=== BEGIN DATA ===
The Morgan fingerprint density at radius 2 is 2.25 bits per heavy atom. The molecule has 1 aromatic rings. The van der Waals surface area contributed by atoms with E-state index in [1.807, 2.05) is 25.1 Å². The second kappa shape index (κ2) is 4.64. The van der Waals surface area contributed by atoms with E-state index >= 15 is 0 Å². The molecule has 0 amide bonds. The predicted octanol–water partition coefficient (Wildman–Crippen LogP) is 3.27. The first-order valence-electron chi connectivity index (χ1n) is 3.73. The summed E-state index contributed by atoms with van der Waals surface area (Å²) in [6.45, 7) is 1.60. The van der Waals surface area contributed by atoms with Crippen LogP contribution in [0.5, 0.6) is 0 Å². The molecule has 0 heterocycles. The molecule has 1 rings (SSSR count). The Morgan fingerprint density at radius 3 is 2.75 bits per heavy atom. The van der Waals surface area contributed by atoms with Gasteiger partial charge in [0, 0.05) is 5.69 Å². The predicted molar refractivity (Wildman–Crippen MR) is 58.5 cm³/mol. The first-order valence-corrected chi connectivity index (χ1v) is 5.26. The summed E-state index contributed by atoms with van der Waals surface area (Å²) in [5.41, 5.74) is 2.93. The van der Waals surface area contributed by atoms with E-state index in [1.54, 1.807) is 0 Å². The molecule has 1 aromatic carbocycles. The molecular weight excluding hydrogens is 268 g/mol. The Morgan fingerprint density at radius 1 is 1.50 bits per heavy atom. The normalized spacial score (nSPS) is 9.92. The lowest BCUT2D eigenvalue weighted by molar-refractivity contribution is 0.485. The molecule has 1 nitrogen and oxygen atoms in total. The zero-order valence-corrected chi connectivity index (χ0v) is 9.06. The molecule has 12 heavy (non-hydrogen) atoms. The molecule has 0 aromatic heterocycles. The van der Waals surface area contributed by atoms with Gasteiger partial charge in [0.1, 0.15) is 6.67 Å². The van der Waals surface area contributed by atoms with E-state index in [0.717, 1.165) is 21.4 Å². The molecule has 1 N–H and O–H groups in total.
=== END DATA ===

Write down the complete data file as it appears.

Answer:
The Morgan fingerprint density at radius 2 is 2.25 bits per heavy atom. The molecule has 1 aromatic rings. The van der Waals surface area contributed by atoms with E-state index in [1.807, 2.05) is 25.1 Å². The second kappa shape index (κ2) is 4.64. The van der Waals surface area contributed by atoms with E-state index >= 15 is 0 Å². The molecule has 0 amide bonds. The predicted octanol–water partition coefficient (Wildman–Crippen LogP) is 3.27. The first-order valence-electron chi connectivity index (χ1n) is 3.73. The summed E-state index contributed by atoms with van der Waals surface area (Å²) in [6.45, 7) is 1.60. The van der Waals surface area contributed by atoms with Crippen LogP contribution in [0.5, 0.6) is 0 Å². The molecule has 0 heterocycles. The molecule has 1 rings (SSSR count). The Morgan fingerprint density at radius 3 is 2.75 bits per heavy atom. The van der Waals surface area contributed by atoms with Gasteiger partial charge in [0, 0.05) is 5.69 Å². The predicted molar refractivity (Wildman–Crippen MR) is 58.5 cm³/mol. The first-order valence-corrected chi connectivity index (χ1v) is 5.26. The summed E-state index contributed by atoms with van der Waals surface area (Å²) in [5.41, 5.74) is 2.93. The van der Waals surface area contributed by atoms with E-state index in [1.54, 1.807) is 0 Å². The molecule has 1 aromatic carbocycles. The molecular weight excluding hydrogens is 268 g/mol. The Morgan fingerprint density at radius 1 is 1.50 bits per heavy atom. The normalized spacial score (nSPS) is 9.92. The lowest BCUT2D eigenvalue weighted by molar-refractivity contribution is 0.485. The molecule has 1 nitrogen and oxygen atoms in total. The zero-order valence-corrected chi connectivity index (χ0v) is 9.06. The molecule has 12 heavy (non-hydrogen) atoms. The molecule has 0 aromatic heterocycles. The van der Waals surface area contributed by atoms with Gasteiger partial charge in [0.1, 0.15) is 6.67 Å². The van der Waals surface area contributed by atoms with E-state index in [0.717, 1.165) is 21.4 Å². The molecule has 1 N–H and O–H groups in total.